When switch 20 is open, as for example in the on hook state, the central office battery performs the off hook supervision. The resistors, 12 and 13, are selected to be in the range of 25 to 200 ohms, while the resistors R1 are in the range of 5,000 to 50,000 ohms. As indicated, in the on hook state the voltage source 10 is turned off by the equivalent of opening up switch 20. In one actual implementation, the voltage source 10 is a DC/DC converter or amplifier. Thus, the central office battery VB is used mainly to detect the off hook condition. The floating supply 10 is turned on in the off hook state to provide talk current to the loop.
As seen in FIG. 1, an off hook detector 25 senses the loop current (I2) due to the subscriber line going off hook and upon detection of this condition operates switch 20 to place the voltage source 10 (VA) in circuit and cause an additional loop current (I1) to flow. The additional loop current supplies the necessary talk current to the line. This turn-on operation, in a system environment, can be executed by the software of such a system. As will be described in conjunction with FIG. 3, the off hook detector 25 is a conventional circuit configuration and senses the current flow in the two-wire line due to the subscriber going off hook and furnished by the central office battery VB.
Based on this arrangement, there is very low power consumption in both the on hook and the off hook conditions.
Referring to FIG. 2, there is shown a similar circuit as FIG. 1 wherein the central office battery is connected to the line terminals A and B, or the tip and ring terminals, via resistors R1 and R2 designated as 21 and 22, respectively. These resistors are auxiliary feed resistors for the central office battery. If one compares the circuit of FIG. 1 with the circuit of FIG. 2, one can see that the floating source 10 is under the control of switch 20 with the major difference between the circuits residing in the portion of the central office battery VB.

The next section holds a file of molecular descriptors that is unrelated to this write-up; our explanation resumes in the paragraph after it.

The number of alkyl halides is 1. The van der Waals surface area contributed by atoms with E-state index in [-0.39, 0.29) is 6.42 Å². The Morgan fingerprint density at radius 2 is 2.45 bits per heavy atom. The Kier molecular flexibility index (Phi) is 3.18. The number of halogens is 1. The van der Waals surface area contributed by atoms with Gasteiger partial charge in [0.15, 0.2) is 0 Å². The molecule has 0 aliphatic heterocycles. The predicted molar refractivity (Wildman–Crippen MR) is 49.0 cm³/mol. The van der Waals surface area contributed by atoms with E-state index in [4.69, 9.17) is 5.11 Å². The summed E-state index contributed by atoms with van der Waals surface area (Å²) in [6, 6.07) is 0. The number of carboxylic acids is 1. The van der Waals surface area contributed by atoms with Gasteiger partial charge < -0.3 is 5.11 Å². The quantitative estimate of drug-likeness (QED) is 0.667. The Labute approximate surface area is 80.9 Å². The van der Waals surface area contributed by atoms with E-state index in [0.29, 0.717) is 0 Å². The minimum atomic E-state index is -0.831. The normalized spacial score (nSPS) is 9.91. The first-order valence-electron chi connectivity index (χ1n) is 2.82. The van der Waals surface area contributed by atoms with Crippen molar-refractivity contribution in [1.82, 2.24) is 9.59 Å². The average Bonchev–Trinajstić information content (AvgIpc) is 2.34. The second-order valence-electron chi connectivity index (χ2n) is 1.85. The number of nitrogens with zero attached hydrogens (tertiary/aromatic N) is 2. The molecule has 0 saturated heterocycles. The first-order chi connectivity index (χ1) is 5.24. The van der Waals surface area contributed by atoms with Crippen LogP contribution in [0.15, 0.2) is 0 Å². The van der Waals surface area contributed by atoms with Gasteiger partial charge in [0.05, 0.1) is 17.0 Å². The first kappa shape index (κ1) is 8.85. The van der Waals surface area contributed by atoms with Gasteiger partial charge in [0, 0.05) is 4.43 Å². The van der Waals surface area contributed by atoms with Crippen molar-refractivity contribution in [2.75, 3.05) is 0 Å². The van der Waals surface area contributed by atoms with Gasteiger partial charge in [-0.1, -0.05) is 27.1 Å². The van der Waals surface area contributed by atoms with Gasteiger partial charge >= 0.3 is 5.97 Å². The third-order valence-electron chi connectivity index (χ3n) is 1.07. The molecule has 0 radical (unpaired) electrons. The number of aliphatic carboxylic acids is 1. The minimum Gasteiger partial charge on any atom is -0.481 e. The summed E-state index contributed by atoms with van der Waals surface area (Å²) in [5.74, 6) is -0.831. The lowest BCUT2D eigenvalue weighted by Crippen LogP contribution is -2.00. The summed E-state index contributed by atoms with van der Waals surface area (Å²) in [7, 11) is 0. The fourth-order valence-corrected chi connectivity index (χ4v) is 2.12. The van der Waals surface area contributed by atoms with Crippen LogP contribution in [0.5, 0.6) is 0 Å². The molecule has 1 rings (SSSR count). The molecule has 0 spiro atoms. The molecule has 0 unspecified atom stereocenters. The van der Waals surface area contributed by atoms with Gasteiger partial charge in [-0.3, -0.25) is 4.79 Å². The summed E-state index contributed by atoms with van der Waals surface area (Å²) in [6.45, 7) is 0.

Referring to FIG. 3, there is shown the dual feed arrangement according to this invention whereby the auxiliary voltage source includes a switching converter amplifier configuration. Such amplifier configurations have been extensively described in the above noted co-pending application. A WIDEBAND HIGH VOLTAGE AMPLIFIER FOR TELEPHONE EXCHANGE SUBSCRIBER LINE INTERFACE UTILIZING LOW VOLTAGE CIRCUITRY filed Apr. 10, 1984 as Ser. No. 598,650 by R. C. W. Chea, Jr. and assigned to the assignee hereof.
In any event, as one can ascertain from FIG. 3, the subscriber line which is normally associated with a subscriber subset 30 is coupled to the tip (T) and ring (R) lines by means of the feed resistors 31 and 32 designated as RB. The subscriber line constitutes a two-wire line of a length depending upon the distance of the line from the central office and is manifested in having a definite impedance 33 which is mainly a resistive component and designated as RL.
As seen from FIG. 3, the central office battery VB is coupled to the line by means of resistors, 34 and 35, designated as R1 which resistors are much greater in magnitude than resistors 31 and 32. In a typical example resistors, 34 and 35, would be about 20,000 ohms, while resistors 31 and 32 would be about 100 ohms. The subscriber subset 30, data terminal or other device is normally associated with a hook switch (HS) 36.
Hence, when a subscriber picks up the handset by answering ringing or initiating a service request, an off-hook condition exists where the hook switch closes. In this manner, the central office battery VB supplies a loop current through the subscriber line and through the closed hook switch. The loop current is detected by the line circuit in the typical fashion by means of an off hook detector 40 (25 of FIGS. 1 and 2).
Essentially, the off hook detector is operative to detect a current flow in the subscriber line which is indicative of the closing of the hook switch 36.
For an example of suitable circuitry, reference is made to U.S. Pat. No. 4,254,305 entitled CURRENT LIMITED SUBSCRIBER LINE FEED CIRCUIT issued on Mar. 3, 1981 to R. Treiber and assigned to the assignee hereof.